The sun shed its tears as it slowly rises up the horizon lining the sea of Zamboanga City, marking September 9 of year 2013 the first day of Stand Off. The rebels went against the Zamboanga Government to seek difference in the way of governing the city. Every civilian ran from one place to another seeking safety as one of the first priorities to preserve life. Others took the bus to travel to the nearest neighboring provinces and some stayed for good (or no choice at all). Some unfortunate civilians were trapped between gunshots, lost their houses, love ones, and hope.
We peered into the lives of the victims of this academe, Western Mindanao State University as my school, as they shared their stories on how they jumped, ran, hid and fought the haunting fear all throughout the crisis the city suffered. The following are just some of the testimonies that marked the history of their existence and will be reminded that this is not just a nightmare-this is REALITY.
Jenevie Iyang, 20, CET
“Nang andun na kami sa boundary ng Talon-Talon sakay ang Pichu-Pichu na minamaneho ng tatay ko, biglang pinaputukan ang dalawang jeep na sinusundan namin. Nag-U turn agad ang tatay ko at sa Tumaganalang kami nag-stay. Namatay ata ang driver at ilang pasahero sa jeep.”
[English Translation: When we were in Talon-Talon’s boundary (one of the most affected barangays in Zamboanga City during the siege) riding in Pichu-Pichu (a kind of four-wheel vehicle) that my father was driving, suddenly the jeep that we were following was rained by bullets. My father stirred the wheel to U-turn and headed to Tumaga (a safer barangay, west part of Talon-Talon) instead where we stayed. I’m not sure but I guess the driver in that jeep died and also the some of the passengers.]
Cris Osabel, 19, CET
“Andun lang kami halos mga lalaki sa Sta. Catalina habang binabantayan ang aming bahay. Matutulog kami sa umaga habang bantay sarado naman sa gabi. May dalawang MNLF kaming hinabol tapos napatay ng mga sundalo.”
[English Translation: Almost all of us men stayed in Sta. Catalina (one of the most affected barangays wherein the exchanging of fires happened aside from Sta. Barbara) to guard our belongings. We sleep at morning and are very vigilant at night. We chased two MNLF (the rebels) and were killed by the military.]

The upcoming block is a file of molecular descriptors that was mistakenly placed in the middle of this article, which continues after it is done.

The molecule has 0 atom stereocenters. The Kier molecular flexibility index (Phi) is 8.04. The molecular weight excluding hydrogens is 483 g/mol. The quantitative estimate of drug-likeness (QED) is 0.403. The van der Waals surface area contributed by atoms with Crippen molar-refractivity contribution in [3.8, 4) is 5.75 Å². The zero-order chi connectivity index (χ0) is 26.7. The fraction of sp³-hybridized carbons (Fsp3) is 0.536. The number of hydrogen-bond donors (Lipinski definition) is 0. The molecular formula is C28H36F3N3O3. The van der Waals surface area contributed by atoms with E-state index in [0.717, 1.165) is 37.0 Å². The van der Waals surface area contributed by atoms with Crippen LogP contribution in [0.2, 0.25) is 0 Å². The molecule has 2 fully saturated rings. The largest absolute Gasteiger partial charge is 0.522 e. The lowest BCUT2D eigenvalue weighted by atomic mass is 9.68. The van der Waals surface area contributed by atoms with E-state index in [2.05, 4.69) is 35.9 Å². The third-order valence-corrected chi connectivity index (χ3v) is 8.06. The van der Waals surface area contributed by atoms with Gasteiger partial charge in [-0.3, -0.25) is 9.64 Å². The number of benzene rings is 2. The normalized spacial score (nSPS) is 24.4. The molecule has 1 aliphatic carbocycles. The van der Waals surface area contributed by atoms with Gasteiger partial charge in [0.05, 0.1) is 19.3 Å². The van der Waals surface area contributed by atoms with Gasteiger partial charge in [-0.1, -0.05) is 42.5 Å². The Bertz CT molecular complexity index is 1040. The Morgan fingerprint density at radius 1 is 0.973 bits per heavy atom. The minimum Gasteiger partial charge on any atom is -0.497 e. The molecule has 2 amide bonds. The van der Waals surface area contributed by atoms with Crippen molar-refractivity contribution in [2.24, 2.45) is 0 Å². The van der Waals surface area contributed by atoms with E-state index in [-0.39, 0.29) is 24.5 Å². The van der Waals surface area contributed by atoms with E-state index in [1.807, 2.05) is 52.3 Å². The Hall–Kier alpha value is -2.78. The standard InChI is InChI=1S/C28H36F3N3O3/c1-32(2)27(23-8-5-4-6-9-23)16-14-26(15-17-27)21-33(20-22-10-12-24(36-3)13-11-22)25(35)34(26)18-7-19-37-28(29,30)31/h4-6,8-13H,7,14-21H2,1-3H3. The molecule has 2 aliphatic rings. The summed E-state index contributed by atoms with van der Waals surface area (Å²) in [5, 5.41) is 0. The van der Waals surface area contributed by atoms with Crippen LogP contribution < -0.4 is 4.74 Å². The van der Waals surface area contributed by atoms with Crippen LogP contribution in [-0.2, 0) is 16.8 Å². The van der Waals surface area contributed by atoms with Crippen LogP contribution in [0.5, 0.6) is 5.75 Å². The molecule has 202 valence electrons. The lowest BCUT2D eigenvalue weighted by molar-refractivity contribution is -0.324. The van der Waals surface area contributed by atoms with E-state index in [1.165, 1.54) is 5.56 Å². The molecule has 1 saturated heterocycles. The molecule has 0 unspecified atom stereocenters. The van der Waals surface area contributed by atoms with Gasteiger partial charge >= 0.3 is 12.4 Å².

“Kel no choice ya gad but to jump na alto bakod de General (hospital) para pwede lang eskapa na Lustre, since we can’t pass na main street kay talya el mga MNLF.”
[English Translation: I didn’t have a choice but to jump over the very high fence of General Hospital so that I can escape from Lustre (a street) since we can’t pass by the main street because the MNLFs were positioned over there.]
“Every time may nasusunog sa ‘Ground Zero’, panay tawag ko sa kaibigan ko na isa sa mga ‘miron’ na nakatambay malapit doon tinatanong kung nasunog na bahay namin. Pero sa huli nasunog parin.”
[English Translation: Every time a fire occurs at Ground Zero (an affected place); I always call for my friend that was positioned in that area to ask if our house was burned already. In the end, it was still burned.
“Happy ako kasi safe kami lahat, at the same time malungkot kasi hinde na namin alam kung saan kami titira. Nagtratrabaho din ako sa Grandstand, mag-waliswalis para makatulong sa mama ko”
[English Translation: I’m happy because we (family) were safe but sad at the same time because we don’t have any idea where to live anymore. I’m working at the Grandstand (the evacuation area where it used to be the city’s sport center), sweeping (garbage) so I could help my mother.]
There are more untold tales out there- some may be worse, others may be traumatic. We learned a lot of things and realized many lessons at the end of the chaos. All throughout the trek, we have lost but we gained as well. This is life-expect the unexpected, believe the impossible.
Zamboanga City may have faced unfortunate turn outs of events but still the citizens chose to continue living. Today, many homeless civilians live along the Cawa-Cawa Boulevard and are suffering the inconvenience of the aftermath of the siege. They are waiting for help to come. The government is doing their best as well for the relocation but it’s not yet enough. As a student, we call for assistance that these innocent families will have their lives back for it was never their faults to be caught in between two different groups fighting different principles through different ways.
But at the end of the day, the scorching sun, the howling wind, the hopeless tragedy, the aching failure; we are still here-STRONGER THAN YESTERDAY and that’s the true spirit of a Zamboangueño, of a bona fide Filipino.
(This article was published in the Digest Magazine 2013, written and distributed by The University Digeststaff, the official student publication of Western Mindanao State University, Zamboanga City)